Glasgow’s city centre is easily navigable and divided into some distinct areas. George Square is the starting point for getting your bearings and admiring the stunning civic buildings and statues. The shopping and theatre district is centred around Argyle Street, Buchanan Street and Sauchiehall Street where you can find all the high street staples and more. Nearby, Renfrew Street is home to the world’s tallest cinema, head to the 18-screen Cineworld to catch a movie with a side of record-breaking. Merchant City is a very popular city centre area with well-heeled Glaswegians young and old.

The grand old buildings have been smartened up and converted into designer boutiques, luxury flats, hip coffee shops and popular restaurants. In the West End, nestled between the lively Byres Road and the grand turrets and spires of University of Glasgow, is Ashton Lane, a picture-perfect cobbled lane lined with bars and restaurants. The most famous of which is Glasgow institution the Ubiquitous Chip (known to locals as simply, The Chip). Its owner was the first to make the move to this rundown lane in the 70s, helping to make it the destination it is today. Independent cinema The Grosvenor has its own bar and cafe as well, and is a great way to round off a date night in your new city.

Music runs through the veins of Glasgow as sure as the River Clyde. UNESCO recognised this in 2008 awarding Glasgow City of Music status. You’ll be surrounded by songs everywhere you turn, whether it’s the busker on the street or the open mic night at the pub. The venues across the city are second to none, and cater for every taste.

The Hydro and SECC host the big-name international acts. The Glasgow Royal Concert Hall has a varied roster of classical and popular artists, the Barrowland and King Tut’s Wah Wah Hut are stalwarts of Glasgow’s indie rock scene – the latter being where Oasis were discovered by Alan McGee and signed to his label Creation Records.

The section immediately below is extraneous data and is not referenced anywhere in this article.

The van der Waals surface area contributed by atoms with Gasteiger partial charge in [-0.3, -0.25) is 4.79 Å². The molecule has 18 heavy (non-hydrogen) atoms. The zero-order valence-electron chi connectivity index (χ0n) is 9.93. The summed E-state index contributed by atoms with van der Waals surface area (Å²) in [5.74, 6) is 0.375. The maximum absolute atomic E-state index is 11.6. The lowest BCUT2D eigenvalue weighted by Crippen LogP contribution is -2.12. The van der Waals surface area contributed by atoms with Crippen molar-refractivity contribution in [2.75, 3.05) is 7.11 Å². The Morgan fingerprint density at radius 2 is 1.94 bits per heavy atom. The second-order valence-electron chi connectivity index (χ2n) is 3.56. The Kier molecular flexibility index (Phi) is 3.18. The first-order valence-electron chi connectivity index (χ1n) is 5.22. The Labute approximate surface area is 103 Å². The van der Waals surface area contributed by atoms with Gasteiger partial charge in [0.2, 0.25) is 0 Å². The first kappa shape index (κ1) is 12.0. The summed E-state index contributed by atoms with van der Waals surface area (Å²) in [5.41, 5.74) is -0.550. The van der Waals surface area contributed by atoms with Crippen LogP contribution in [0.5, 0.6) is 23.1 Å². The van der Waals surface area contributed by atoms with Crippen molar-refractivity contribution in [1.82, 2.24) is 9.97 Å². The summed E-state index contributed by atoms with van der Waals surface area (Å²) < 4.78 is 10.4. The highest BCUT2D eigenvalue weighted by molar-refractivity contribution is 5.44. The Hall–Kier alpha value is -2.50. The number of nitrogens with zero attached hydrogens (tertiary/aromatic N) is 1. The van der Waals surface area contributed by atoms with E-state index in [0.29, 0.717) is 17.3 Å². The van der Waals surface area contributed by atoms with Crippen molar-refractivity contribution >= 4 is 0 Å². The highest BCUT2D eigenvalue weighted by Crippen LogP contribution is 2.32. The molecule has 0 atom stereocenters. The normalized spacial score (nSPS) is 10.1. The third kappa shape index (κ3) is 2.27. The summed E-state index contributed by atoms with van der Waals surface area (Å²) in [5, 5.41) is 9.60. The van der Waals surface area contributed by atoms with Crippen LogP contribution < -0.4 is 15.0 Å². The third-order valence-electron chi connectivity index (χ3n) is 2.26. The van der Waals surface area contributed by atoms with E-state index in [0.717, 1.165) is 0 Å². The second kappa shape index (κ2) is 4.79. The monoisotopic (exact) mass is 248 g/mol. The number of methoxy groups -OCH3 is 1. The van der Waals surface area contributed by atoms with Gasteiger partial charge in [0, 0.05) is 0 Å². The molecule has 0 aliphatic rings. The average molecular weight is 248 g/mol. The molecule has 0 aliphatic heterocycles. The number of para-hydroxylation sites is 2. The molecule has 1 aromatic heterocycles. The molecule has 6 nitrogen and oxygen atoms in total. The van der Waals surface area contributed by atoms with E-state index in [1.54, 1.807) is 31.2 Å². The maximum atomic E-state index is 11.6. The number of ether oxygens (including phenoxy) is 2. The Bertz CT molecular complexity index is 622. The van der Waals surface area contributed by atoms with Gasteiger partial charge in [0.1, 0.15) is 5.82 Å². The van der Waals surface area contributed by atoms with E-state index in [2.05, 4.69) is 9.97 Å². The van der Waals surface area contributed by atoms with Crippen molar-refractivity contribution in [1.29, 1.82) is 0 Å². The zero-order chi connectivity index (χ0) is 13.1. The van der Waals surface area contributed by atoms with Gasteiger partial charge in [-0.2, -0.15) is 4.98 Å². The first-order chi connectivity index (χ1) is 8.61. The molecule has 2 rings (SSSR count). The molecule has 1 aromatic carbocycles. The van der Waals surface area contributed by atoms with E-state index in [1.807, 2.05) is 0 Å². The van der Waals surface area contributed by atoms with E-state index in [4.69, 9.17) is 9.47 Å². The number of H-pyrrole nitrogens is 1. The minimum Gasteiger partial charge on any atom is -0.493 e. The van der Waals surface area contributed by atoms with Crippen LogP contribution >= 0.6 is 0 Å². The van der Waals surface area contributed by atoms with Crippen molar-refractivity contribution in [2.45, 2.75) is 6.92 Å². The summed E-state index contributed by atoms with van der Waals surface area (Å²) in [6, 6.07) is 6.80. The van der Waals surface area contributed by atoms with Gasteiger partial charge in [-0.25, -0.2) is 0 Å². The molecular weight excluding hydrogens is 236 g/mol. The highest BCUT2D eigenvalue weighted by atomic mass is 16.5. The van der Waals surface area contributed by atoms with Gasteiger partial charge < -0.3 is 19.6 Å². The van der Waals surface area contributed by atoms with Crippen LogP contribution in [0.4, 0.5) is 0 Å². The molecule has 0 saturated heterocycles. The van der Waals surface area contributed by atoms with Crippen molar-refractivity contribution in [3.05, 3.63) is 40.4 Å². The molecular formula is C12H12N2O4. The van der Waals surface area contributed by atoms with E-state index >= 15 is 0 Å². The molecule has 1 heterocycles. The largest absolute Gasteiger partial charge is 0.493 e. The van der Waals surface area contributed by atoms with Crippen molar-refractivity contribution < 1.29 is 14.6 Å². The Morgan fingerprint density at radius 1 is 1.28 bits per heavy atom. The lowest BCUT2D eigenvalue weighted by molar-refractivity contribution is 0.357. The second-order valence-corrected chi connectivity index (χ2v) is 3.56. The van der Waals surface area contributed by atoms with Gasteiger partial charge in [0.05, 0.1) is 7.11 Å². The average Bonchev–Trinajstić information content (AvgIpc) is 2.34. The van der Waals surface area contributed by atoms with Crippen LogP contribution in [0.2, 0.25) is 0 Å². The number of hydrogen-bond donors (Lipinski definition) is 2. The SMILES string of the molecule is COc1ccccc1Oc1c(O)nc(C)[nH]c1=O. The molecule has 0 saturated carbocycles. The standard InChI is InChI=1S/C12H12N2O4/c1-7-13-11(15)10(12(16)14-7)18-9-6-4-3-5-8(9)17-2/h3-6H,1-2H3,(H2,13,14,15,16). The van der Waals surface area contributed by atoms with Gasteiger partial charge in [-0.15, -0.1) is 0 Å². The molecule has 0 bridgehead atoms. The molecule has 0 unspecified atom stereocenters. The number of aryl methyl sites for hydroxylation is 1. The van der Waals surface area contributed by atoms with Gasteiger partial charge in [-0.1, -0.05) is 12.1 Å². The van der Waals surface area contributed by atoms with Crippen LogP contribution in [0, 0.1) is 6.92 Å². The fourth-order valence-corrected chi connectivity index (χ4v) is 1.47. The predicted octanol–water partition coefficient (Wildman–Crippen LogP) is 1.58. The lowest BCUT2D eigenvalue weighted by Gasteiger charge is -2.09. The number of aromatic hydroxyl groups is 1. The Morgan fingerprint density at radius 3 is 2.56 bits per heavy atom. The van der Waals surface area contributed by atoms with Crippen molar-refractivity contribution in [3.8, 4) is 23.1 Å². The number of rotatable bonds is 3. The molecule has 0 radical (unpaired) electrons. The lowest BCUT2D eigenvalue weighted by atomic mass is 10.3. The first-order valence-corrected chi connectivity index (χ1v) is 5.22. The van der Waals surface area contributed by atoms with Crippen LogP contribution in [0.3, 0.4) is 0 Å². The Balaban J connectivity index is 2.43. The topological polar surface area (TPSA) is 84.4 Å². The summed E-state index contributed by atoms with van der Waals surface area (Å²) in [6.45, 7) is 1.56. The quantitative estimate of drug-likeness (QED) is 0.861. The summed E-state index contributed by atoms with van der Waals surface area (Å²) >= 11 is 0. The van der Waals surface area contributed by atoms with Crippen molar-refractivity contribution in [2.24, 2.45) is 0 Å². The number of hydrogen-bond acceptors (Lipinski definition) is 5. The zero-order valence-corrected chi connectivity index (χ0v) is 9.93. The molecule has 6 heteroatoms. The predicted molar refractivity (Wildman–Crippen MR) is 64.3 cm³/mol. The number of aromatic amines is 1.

Glaswegians are proud to tell newcomers of the host of festivals that the city puts on throughout the year – and not just a couple of months in the summer, like friendly rival Edinburgh. Glasgow’s festivals celebrate everything that makes the city great, from music to comedy, film and visual arts, LGBTQ culture, Celtic history and the city’s immigrant populations.

Sport & culture

Glaswegians define themselves by many things, but the city’s two football teams is surely one of the longest running rivalries around. Celtic and Rangers, known as the Old Firm, have seen more than their fair share of love lost and difficult times over the years and for a newcomer to the city, the experience of a derby game will be never be dull.

Hampden Park is the home of the national football team and well worth a visit as well. Sports facilities in the city have had a recent upgrade since it hosted the 2014 Commonwealth Games, which was seen as a huge success.

Since Glasgow was picked as European City of Culture in 1990, it has moved strides away from its deprived post-war past. Some of Scotland’s finest collections of art and national organisations can be found and are nurtured here. The must-visit museums are the Kelvingrove Art Gallery and Museum, with everything from natural history to French Impressionists in a grand sandstone palace.

The surrounding park is one of the city’s gems. A walk along the banks of the River Kelvin is totally peaceful and idyllic. The People’s Palace and the Riverside Museum both celebrate Scottish history and culture. Finally, the Gallery of Modern Art (GoMA) is found in Royal Exchange Square, which is also home to the infamous icon of Glasgow’s cheeky sense of humour – the Duke of Wellington statue with a traffic cone on his head!